Having previously directed some episodes of "Garth Marenghi's Darkplace" and that Pulp Fiction episode of "Community," Richard Ayoade finally dives into feature filmmaking with his debut, Submarine. The Sundance hit tells the coming-of-age story of a young boy named Oliver, who meets an off-beat girl named Jordana while going through his own domestic problems. I sat down with Ayoade to discuss his cinematic influences, what he was like at Oliver's age, and more. Submarine opens in Chicago on June 10, 2011.
Oliver wishes that someone would make a documentary about his life. What would the reviews of your documentary be like?
It really depends on how well it was made.
How well do you think it would be made?
I imagine poorly. It could only be of limited interest. So I guess [the reviews] would say, "Why was this made?" I don't think it would be a theatrical release.
What would it be about?
Really nothing. This is it. This is more interesting than it normally is.
Have you learned anything about your movie since starting this press tour? Has anyone said something that has really struck you about your own movie that you haven't thought of before?
There's only such an atmosphere of glibness and sincerity that I've engendered that any type of profundities are chased out of the room. There are things you think about, but I think it's very hard because the essential sort of [factor] of "Should people bother to go see it" is very rarely a sort of uninfected discussion. That's a sort of element that is drearily inescapable.
I heard that one of your favorite films is Louis Malle's Zazie dans le Metro.
Yes, it's one of them.
How has that influenced how you see the world in terms of filmmaking?
It's just sort of Louis Malle. He's often criticized for not having a style, and I like that. He disappears in things. I think with that film it's just that it could have anything in it, he could have someone shot and get up and that was okay. The music is brilliant. Films have a life in them, or they're just dead.
So you appreciate the more lively aspect of Zazie? The randomness?
Not so much the randomness, because in a way that can pull quite quickly, but he obviously always has a lot of affection for his characters. It's one of the least mean films you could possibly see. It's really affectionate, and it's really joyful watching it.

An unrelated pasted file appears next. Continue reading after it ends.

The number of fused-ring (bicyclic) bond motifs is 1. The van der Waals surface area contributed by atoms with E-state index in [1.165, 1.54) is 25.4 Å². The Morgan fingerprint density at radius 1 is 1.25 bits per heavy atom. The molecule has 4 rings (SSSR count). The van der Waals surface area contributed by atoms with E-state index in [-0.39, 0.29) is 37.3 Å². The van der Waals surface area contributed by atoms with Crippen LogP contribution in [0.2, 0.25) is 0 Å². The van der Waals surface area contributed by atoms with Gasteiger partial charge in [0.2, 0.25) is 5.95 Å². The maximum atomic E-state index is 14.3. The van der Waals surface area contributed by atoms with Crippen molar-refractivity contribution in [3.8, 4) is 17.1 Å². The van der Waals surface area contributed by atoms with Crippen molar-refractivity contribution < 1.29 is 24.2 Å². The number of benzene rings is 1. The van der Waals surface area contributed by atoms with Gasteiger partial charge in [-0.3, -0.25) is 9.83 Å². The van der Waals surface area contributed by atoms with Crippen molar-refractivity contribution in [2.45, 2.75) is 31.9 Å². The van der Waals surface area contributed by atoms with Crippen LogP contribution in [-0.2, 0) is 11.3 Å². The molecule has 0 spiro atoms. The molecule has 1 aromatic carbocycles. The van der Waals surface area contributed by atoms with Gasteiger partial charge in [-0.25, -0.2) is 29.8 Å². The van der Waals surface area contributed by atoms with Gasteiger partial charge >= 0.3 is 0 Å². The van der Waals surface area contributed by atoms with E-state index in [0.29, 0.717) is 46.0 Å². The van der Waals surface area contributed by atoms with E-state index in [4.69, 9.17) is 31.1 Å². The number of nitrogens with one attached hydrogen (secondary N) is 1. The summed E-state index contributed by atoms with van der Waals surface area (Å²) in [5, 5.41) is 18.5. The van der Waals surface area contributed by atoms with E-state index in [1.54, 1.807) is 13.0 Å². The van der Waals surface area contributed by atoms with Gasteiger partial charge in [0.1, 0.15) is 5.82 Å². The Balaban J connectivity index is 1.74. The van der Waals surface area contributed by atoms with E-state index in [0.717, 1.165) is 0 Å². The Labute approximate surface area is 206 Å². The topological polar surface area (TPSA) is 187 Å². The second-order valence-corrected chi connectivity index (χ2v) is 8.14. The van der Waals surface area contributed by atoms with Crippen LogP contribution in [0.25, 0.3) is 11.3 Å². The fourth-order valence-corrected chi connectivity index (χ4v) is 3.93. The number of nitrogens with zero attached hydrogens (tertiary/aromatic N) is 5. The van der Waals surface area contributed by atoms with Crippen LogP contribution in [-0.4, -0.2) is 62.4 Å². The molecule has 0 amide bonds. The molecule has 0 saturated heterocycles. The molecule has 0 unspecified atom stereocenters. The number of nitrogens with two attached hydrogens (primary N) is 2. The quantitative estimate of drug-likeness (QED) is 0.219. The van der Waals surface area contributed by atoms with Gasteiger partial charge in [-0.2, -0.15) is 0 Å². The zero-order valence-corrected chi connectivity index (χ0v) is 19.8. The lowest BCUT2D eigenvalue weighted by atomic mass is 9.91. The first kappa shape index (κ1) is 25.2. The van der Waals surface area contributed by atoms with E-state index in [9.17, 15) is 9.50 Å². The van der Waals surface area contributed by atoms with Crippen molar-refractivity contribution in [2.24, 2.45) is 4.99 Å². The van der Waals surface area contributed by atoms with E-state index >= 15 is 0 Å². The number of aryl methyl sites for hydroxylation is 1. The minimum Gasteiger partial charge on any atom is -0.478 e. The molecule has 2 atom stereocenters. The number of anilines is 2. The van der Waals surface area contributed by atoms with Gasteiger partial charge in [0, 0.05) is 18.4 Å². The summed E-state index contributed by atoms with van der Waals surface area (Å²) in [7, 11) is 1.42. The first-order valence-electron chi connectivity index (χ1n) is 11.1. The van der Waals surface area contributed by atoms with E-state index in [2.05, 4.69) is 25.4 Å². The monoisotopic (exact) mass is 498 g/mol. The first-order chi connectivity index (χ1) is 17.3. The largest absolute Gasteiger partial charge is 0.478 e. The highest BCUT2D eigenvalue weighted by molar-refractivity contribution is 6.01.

What are your favorite Louis Malle films?
Le Souffle la Coeur and The Fire Within I liked a lot. I like a lot of films, Au revoir les enfants and My Dinner with Andre. I really like Milou en Mai. So funny. The music is brilliant.
There are a lot of tracking shots in Submarine. What films feature your favorite tracking shots?
I'd say Weekend (by Godard). There Will Be Blood has some great tracking shots. But Weekend is the winner for me. Le Mepris is also good, by Godard.
Amongst the people thanked in your credits, Michael Cera's name is listed. What contribution did he make to this movie?
He read the script. He made comments.
Did he read the script as a potential actor?
No. I met him through Edgar Wright. He liked "Garth Marenghi's Darkplace." And I think it was when [Jonah Hill and Michael Cera] came overseas for Superbad.
Did you ever consider playing a part yourself in the film?
No. People would probably be angry at the acting. That was never in the cards.
Do you have saved Polaroids from when you were younger?
I didn't have a Polaroid camera, I always wanted one. They were expensive. During the film they said that they stopped the creation of film for Polaroid cameras, so we got the last batch of film from Italy literally from there. I guess there are tons of cameras, but just no film.
What was your own interaction with the opposite sex like when you were Oliver's age?
What were you doing other than talking to girls?
I don't know. Science? Schoolwork? Chores? Being transported to and from locations. General living. All of the stuff that didn't involve girls.
How did you get Alex Turner on the project, and did he write songs that weren't used?
No. Initially we were thinking of doing covers, with the hope that he might write a couple of songs. It felt too much of an imposition to expect him to write five songs. But I had done music videos with him. I asked him a long time ago, maybe a year before we started filming.
When you were writing the script, were you listening to anyone music in particular?
Georges Delerue. John Cale, actually.
His solo stuff?
"The Island Years."
How do you feel that Submarine builds upon its influences?
It may not ... I have no idea. In a way its that Oliver has directed a film, so his influences can't be weighted on mine, because he's fictional. But it wasn't like I'd go, which I do, "I really like John Ford films, let's put some John Ford stuff in here." It was more the kind of things that felt appropriate, for how he'd like to be seen. The new wave felt very connected to that youthful self-regard. I wouldn't necessarily say it doesn't transcend its influences. Who knows. But I don't know what does. I'm trying to think [if] anyone has transcended Griffith's influence? There's an idea that comes down to commerce, that everything you get is an improvement. "The card that you have that you were told is pretty great, is pretty bad. Because this card is really great." Everything is getting better and better.
Would you prefer to see more blue or red in the world?
[After a long pause] I like blue. No reason.
Quick Questions with Richard Ayaode
Favorite fruit? Mango.
What did you have for breakfast this morning? I was at an airport, so it wasn't indicative of a regular breakfast. It was some kind of cinnamon pretzel. It was dense.
If you could be someone for 24 hours? Someone in a really terrible situation, so I can feel really smart when it happens to me.
Favorite summer movie? Star Wars.
Age of first kiss? Could be anywhere between eight or twenty-eight.